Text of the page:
If you decide to use this method – Do not allow the players to open the envelopes inside the gym – this can cause problems!
Made the Team:
The form below is used for these reasons:
a) Informs a player that they have made the team.
b) Informs parents about the fees, and information to bring to the first practice.
c) Informs the parents and players of the date / time / location of the first practice.
d) Includes how to contact the coach (phone #).
Did Not Make the Team:
The form below is used for these reasons
a) Informs player that they have not made the team.
b) Encourages work on skills checked, answers the question of “why did I get cut.”
c) Encourages the player to try again next season.
This form basically lets a player know that they need to work on certain skills (which is the reason for being cut) in order for them to make the team next year (which basically opens the door for them to tryout again next season).
Suggestion on how to handle “weaker” players:
Many times players will show up at tryouts that apparently have very little basketball experience and do not have the skills to make the team. When this occurs, coach’s should have a conversation with this player’s parent. Ask the parent what basketball experience their child has (Recreational Leagues, church leagues, etc). Explain that their child shows potential, but you really need to run some more skills tests, and would like to evaluate the player during the scrimmage (you want to give their child every opportunity to show what they can do). Explain to the parent what you are looking for so that they can watch for the same things, and let them know if you are concerned about the player getting hurt. Let the parent know that there is an option that you like to use for beginning players to avoid the “embarrassment” of being cut during the “cutting” process (basically, there is a way out of getting cut).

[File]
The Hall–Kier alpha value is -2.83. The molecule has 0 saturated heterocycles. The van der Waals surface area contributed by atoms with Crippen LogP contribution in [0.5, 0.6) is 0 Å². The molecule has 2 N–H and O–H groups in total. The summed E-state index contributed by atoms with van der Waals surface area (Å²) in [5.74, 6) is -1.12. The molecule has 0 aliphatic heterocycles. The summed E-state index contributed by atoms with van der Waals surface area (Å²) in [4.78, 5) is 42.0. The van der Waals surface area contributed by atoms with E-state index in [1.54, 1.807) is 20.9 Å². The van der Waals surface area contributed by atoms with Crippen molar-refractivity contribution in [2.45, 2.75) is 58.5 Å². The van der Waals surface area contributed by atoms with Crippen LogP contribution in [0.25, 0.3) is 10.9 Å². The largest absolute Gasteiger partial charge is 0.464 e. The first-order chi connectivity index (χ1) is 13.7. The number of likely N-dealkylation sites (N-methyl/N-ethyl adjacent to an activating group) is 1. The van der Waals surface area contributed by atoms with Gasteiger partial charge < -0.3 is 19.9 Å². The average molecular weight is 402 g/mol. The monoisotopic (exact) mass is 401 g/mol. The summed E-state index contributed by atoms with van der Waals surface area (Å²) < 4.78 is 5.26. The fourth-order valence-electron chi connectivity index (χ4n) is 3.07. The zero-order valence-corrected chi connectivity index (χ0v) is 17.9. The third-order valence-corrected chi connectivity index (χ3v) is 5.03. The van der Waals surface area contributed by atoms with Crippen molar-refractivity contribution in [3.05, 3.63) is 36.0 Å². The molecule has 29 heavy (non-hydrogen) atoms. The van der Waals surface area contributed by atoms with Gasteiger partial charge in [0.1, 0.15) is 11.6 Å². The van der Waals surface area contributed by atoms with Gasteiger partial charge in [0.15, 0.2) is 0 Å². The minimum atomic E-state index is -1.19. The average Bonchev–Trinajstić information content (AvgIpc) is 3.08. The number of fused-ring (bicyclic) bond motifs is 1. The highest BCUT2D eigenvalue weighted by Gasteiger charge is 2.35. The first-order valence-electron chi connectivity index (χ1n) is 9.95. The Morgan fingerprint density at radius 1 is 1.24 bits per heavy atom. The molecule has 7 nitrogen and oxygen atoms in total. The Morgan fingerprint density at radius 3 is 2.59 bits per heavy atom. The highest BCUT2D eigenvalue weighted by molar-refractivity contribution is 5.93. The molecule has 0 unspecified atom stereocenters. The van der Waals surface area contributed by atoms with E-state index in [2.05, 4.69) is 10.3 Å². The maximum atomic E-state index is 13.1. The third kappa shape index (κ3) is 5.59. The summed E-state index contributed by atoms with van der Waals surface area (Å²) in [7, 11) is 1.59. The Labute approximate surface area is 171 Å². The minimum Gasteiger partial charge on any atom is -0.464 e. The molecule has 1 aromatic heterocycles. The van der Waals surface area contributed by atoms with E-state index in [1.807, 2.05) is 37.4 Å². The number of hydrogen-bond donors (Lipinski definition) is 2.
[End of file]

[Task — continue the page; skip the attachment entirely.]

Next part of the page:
One Option: The parent and coach “mutually” agree on the player’s abilities – and offer a way out for the player (without getting cut). This agreement can occur at anytime – after the coach has finished evaluating the player (mostly after the parent has witnessed whether or not their child is ready for competitive basketball). The parent now has the option of either allowing their child to continue (knowing that there is a good chance of being cut) or the option of bypassing the “cuts” process and explaining the situation to their child in their own way (damage control). In my previous experiences, the parent usually understood and wanted to avoid having their child upset by getting cut.
There is no process that will make cutting players easier for coach’s (or for the players being cut), but coach’s do have the choice of ensuring that the process they use is a fair one. Cuts can be potentially damaging to players (the younger players may never come back out and give it another try). Making “cuts” is not the most popular task of coaching, but unfortunately it is an integral part of participating in “competitive” youth basketball programs (or any competitive sports program).